A new report prepared by the Partnership for Public Integrity has raised serious concerns about Pennsylvania’s – and by implication, the rest of the nation’s - increasing use of burning wood for energy.
The report - Biomass Energy in Pennsylvania: Implications for Air Quality, Carbon Emissions, and Forests was written by PPI Director Mary S. Booth, PhD.
The PPI report describes Pennsylvania’s biomass energy sector as consisting of more than 60 sawmills and wood-related enterprises that burn wood scraps and sawdust from mill operations, as well as wood chips from forestry operations and land-clearing. There are 35 existing and proposed institutional and commercial biomass burners, including 12 “Fuels for Schools and Beyond” projects, and about 20 wood pellet manufacturing mills in Pennsylvania, with several more proposed.
PPI says that demand for forest-derived biomass fuel and wood for pellet manufacturing in Pennsylvania is now similar in magnitude to the amount of wood converted to lumber and raises concerns about the impact of the demand for fuel wood on forests.
During my tenure at Pennsylvania’s Department of Conservation and Natural Resources (DCNR), I supported the Fuels for Schools program, and the Chesapeake Bay Commission’s work on biofuels. But sustainability is key to biomass energy development, at least from the standpoint of supply of wood. Overharvesting of forest-based wood resources could do major damage to Penn’s Woods, harming soil fertility and ecological values. So, several years ago, DCNR issued guidelines for biomass harvesting. The guidance is just that, and as PPI points out, isn’t enforceable.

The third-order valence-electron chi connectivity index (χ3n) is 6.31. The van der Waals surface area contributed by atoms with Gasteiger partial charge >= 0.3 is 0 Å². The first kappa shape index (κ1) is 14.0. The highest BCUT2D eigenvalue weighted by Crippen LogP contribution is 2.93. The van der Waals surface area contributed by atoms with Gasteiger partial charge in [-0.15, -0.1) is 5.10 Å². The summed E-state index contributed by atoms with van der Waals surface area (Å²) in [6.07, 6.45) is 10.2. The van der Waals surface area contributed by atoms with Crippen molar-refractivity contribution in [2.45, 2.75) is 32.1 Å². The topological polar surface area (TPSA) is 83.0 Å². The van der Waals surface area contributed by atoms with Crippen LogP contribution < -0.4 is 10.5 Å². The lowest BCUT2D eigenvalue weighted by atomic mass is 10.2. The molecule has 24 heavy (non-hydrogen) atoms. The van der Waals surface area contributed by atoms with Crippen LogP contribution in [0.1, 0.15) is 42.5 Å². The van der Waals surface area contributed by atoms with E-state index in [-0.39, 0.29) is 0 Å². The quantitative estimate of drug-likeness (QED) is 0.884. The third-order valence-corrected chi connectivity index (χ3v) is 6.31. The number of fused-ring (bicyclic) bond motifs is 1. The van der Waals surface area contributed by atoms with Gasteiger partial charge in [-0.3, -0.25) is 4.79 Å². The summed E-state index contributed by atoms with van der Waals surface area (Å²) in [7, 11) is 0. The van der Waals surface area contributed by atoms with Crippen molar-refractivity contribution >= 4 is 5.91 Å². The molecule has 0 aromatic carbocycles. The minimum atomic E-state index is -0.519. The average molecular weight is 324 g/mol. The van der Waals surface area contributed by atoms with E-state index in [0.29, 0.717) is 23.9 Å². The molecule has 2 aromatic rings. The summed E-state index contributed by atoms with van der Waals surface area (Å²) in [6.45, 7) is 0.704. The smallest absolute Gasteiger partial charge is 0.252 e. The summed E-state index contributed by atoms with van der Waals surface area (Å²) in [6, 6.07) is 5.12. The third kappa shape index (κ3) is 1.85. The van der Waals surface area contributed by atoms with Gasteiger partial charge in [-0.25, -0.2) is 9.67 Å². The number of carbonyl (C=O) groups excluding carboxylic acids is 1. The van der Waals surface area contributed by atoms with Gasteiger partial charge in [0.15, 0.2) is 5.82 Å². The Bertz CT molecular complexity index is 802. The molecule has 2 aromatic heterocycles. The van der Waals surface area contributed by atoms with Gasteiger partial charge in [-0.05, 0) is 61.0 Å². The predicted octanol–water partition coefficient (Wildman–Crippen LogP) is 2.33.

PPI raises two additional, critical cautions on biomass energy. First, PPI’s report claims that burning biomass – and even wood pellet manufacturing – can emit large amounts of air pollutants, depending on the emissions technology employed. These include particulate matter (PM), smog-producing nitrogen oxides (NOX) and volatile organic compounds (VOC), and carbon monoxide (CO). The problem grows if wood is sourced from construction or demolition activities, where wood is often chemically-treated.
PPI says that schools and other institutions that replace oil heating systems with biomass “will likely experience significant increases in local air pollution” – “PM emissions exceed oil emissions by a factor of seven, biomass NOX emissions are 1.5 times oil emissions, and biomass CO emissions are four times oil emissions.”
Second, PPI says that biomass facilities - often considered “carbon neutral” - emit more CO2 per unit of energy generated than fossil fuel facilities. That is obviously troubling from a climate perspective.
PPI makes several recommendations for a “no regrets” policy for continued development of biomass energy and pellet manufacturing:
- Additional scrutiny of potential air pollution impacts and enactment of additional pollution controls and air quality monitoring;
- Protection of forests from intensified harvesting for energy wood – as the Natural Resources Defense Council (NRDC) has put it, forests are not fuel;
- Require forest regeneration activities to offset higher CO2 emissions;
- Establish a rigorous testing program to ensure that contaminated wood is not used for pellet manufacture; and
- Reevaluate the role of biomass energy in the state’s alternative energy portfolio, including withholding support for large electricity-only biomass facilities and restricting eligibility for alternative energy credits to small combined heat and power facilities that employ the best emissions controls available.
PPI’s report merits serious evaluation and consideration.